JOHN FOLEY Prior to this vacation I would have classed myself as a fairly cultured traveller, apart from seeing most of Europe I have also been to Rio de Janeiro, Brazil. In terms of a cultural challenge however, it wasn’t too hard to acclimatise as nothing was too drastically dissimilar to what I was already used to. In terms of Ho Chi Minh, almost every aspect of the place took some time to get accustomed to. The obvious ones being the chaos on the roads or the heat. Handling the roads became a skill in which we developed over the time being there as for the heat, that did limit our ability to work. The main things I noticed about our zone within District 4 was that the orphanage, which is considered to be an important part of the community within our area, was tucked away down a small alleyway. Considering it is for such a significant building, I presumed it would require more space than it had been given. Something else I noticed more and more as time went on was the children. Typically the children in our area, lived in extremely close proximity. Presumably so the parents could keep an eye on them while they played. The nature of the games they played as well was something I noticed. Usually they would kick a shuttlecock to each other or run around, mainly in the streets where it was extremely dangerous due to the high volume of mopeds and cars driving through the area. When we went back at night, I discovered the same activities happening then. As the businesses had all shut down for the night, the children would come to play in the streets and make the most of the empty spaces while they were in that state. Although we had heard the streets in District 4 were unsafe at night, this really 212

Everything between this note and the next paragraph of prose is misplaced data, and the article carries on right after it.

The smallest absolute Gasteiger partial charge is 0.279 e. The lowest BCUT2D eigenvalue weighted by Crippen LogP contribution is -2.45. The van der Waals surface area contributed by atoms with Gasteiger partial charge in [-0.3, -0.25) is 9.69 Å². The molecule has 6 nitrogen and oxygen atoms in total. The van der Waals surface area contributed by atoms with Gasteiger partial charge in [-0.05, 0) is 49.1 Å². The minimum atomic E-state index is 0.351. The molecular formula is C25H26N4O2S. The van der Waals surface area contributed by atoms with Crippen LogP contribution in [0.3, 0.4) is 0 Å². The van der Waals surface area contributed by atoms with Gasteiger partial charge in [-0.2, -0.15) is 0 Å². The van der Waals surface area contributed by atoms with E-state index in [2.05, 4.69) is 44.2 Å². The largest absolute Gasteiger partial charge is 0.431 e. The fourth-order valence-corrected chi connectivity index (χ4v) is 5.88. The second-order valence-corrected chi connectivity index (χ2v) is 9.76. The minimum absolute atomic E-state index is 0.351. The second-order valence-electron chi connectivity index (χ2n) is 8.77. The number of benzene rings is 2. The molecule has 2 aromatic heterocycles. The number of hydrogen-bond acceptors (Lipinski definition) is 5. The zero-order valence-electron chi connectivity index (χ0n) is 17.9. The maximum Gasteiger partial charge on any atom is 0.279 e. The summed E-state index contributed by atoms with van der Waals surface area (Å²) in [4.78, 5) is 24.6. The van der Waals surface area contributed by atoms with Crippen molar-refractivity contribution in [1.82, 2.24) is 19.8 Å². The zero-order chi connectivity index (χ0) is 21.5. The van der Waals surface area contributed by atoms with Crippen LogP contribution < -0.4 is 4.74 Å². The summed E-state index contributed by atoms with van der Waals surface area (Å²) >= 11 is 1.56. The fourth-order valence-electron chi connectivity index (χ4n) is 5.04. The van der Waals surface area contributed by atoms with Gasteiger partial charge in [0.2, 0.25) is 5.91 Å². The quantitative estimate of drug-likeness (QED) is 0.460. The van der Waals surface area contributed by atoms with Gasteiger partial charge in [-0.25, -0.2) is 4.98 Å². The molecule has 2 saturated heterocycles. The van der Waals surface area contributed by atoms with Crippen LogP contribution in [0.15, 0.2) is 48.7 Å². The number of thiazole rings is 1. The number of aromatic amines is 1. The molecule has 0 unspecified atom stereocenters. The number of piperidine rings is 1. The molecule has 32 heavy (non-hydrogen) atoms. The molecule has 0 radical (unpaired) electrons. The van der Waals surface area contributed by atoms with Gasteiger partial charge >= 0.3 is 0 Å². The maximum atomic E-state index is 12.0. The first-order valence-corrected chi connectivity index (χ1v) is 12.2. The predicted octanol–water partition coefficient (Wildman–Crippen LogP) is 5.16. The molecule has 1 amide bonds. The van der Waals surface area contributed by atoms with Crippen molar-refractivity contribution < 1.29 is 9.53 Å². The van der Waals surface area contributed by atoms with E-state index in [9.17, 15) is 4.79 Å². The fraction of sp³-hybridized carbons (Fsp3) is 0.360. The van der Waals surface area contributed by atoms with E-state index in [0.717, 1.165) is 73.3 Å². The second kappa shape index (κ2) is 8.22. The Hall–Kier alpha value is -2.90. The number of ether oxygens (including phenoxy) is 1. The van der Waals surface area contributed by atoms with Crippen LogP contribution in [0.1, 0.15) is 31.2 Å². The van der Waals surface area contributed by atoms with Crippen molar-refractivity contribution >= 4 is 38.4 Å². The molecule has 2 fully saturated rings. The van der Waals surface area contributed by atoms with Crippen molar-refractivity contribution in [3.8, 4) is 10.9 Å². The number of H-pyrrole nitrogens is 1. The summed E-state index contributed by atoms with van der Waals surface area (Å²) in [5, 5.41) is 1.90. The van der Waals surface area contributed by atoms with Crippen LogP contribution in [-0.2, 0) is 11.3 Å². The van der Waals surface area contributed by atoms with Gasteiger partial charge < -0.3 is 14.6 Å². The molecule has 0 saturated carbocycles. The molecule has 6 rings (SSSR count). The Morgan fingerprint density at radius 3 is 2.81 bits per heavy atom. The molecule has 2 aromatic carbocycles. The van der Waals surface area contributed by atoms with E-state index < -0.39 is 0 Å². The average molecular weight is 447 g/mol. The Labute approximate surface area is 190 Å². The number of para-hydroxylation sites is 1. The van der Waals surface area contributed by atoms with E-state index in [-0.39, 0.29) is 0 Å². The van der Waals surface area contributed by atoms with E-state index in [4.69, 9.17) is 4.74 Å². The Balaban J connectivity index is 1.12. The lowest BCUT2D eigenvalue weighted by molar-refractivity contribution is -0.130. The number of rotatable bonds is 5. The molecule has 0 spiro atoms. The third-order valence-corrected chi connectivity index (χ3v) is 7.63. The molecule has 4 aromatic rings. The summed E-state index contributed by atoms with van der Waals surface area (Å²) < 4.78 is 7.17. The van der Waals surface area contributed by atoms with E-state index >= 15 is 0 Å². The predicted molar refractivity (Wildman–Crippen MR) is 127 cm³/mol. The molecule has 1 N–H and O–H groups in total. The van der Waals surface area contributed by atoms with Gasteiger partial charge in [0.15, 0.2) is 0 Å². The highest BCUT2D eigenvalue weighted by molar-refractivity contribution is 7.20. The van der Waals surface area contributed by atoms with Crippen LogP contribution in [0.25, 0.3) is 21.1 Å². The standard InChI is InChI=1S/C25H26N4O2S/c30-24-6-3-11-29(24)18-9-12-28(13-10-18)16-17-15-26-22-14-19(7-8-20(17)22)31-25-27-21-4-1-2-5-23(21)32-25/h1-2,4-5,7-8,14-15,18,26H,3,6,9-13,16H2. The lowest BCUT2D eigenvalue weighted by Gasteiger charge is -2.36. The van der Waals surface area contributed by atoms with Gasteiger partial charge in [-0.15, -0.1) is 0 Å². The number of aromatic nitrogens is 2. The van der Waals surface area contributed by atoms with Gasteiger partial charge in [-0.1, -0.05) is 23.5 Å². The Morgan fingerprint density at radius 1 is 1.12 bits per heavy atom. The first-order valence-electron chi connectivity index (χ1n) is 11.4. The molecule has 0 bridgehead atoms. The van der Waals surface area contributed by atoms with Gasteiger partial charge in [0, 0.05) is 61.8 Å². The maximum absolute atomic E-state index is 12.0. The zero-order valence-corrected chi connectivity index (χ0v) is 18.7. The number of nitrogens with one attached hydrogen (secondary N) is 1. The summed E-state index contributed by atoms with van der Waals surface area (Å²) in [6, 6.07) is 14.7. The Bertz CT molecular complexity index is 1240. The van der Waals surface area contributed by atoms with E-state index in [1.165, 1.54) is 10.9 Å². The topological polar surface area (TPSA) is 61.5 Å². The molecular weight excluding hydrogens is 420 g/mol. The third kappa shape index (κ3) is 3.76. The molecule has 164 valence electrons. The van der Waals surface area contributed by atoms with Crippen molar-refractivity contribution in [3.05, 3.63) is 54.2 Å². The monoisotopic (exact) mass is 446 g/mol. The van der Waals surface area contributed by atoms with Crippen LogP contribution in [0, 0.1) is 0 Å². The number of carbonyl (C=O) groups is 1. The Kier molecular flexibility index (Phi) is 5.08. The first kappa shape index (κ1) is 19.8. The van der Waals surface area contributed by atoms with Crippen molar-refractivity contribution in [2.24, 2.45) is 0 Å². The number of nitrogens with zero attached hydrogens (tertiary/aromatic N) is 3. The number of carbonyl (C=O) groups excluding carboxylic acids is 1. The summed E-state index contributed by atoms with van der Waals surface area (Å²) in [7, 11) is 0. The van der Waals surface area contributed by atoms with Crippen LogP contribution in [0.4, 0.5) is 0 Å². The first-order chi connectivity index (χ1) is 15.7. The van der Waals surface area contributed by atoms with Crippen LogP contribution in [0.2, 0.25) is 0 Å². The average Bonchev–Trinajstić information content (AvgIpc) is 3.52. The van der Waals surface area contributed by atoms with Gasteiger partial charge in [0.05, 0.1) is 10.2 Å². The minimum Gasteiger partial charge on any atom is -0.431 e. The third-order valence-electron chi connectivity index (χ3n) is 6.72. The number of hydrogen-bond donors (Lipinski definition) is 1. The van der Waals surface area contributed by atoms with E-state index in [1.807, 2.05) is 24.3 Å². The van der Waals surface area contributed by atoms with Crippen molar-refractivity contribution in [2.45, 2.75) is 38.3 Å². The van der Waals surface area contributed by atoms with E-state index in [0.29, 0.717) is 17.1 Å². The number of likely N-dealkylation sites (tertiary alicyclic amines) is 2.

fascinated me as to why the children were still allowed to play out, even though their houses were close by. In terms of the experience I had during my time at Ho Chi Minh, I would definitely say it has been one of my favourite times away. Everything from the landmarks, to the food, it is a time I have certainly valued highly and now I’m back, I greatly miss.


MATTHEW RICHES Before setting off to Ho Chi Minh I had been told a lot about the place and its culture and I feel now, as I reflect on what was an amazing trip, that the whole place was everything I’d expected it to be only the intensity of everything has been amplified. The smells, the heat, the traffic, the noise, the density, the scale and the contrasts were all so extreme when compared to the UK. It was, for me, completely overwhelming yet totally exciting. I think if there was one element to this exhilarating city that I would want to take back home with me it would have to be the food. Not only did the local cuisine taste amazing but there was a huge amount of pride taken in their food culture. Street food was cooked on nearly every street corner for everyone to see. Using fresh, vibrant and healthy ingredients and it felt like a performance when they made the meals in front of you, something I’m sad isn’t as common in England. Meal time in Ho Chi Minh seemed like one of the main social parts of the day, a time when people from all backgrounds would meet up to chat, eat and be happy. This type of lifestyle really resonated with me and it all felt very natural. Oh, and the Vietnamese coffee isn’t too bad either! The whole field trip has been a mind blowing, eye opening experience and one which I am hugely privileged to have been a part of. It has made me take a step back to look at the way we go about doing things in the UK really look at our culture from a new perspective.